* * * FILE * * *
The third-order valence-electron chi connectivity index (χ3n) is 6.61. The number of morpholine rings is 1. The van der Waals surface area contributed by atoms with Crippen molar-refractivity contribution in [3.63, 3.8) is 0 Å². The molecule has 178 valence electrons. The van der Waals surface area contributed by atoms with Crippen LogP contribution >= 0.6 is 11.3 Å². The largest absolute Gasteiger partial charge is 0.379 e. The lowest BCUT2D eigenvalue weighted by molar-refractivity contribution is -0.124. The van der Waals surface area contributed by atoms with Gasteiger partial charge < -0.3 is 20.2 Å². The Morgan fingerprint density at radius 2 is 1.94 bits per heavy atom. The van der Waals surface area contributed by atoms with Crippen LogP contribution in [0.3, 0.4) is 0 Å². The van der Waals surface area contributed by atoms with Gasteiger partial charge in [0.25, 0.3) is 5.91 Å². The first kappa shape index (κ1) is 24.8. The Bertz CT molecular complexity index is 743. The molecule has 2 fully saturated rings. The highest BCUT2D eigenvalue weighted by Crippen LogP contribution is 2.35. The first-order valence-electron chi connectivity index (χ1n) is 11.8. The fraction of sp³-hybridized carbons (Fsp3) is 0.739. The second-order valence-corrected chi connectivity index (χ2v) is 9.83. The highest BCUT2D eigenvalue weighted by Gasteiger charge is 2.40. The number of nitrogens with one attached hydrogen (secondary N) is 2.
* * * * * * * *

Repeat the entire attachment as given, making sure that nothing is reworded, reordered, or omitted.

The third-order valence-electron chi connectivity index (χ3n) is 6.61. The number of morpholine rings is 1. The van der Waals surface area contributed by atoms with Crippen molar-refractivity contribution in [3.63, 3.8) is 0 Å². The molecule has 178 valence electrons. The van der Waals surface area contributed by atoms with Crippen LogP contribution >= 0.6 is 11.3 Å². The largest absolute Gasteiger partial charge is 0.379 e. The lowest BCUT2D eigenvalue weighted by molar-refractivity contribution is -0.124. The van der Waals surface area contributed by atoms with Gasteiger partial charge < -0.3 is 20.2 Å². The Morgan fingerprint density at radius 2 is 1.94 bits per heavy atom. The van der Waals surface area contributed by atoms with Crippen LogP contribution in [0.3, 0.4) is 0 Å². The van der Waals surface area contributed by atoms with Gasteiger partial charge in [0.25, 0.3) is 5.91 Å². The first kappa shape index (κ1) is 24.8. The Bertz CT molecular complexity index is 743. The molecule has 2 fully saturated rings. The highest BCUT2D eigenvalue weighted by Crippen LogP contribution is 2.35. The first-order valence-electron chi connectivity index (χ1n) is 11.8. The fraction of sp³-hybridized carbons (Fsp3) is 0.739. The second-order valence-corrected chi connectivity index (χ2v) is 9.83. The highest BCUT2D eigenvalue weighted by Gasteiger charge is 2.40. The number of nitrogens with one attached hydrogen (secondary N) is 2.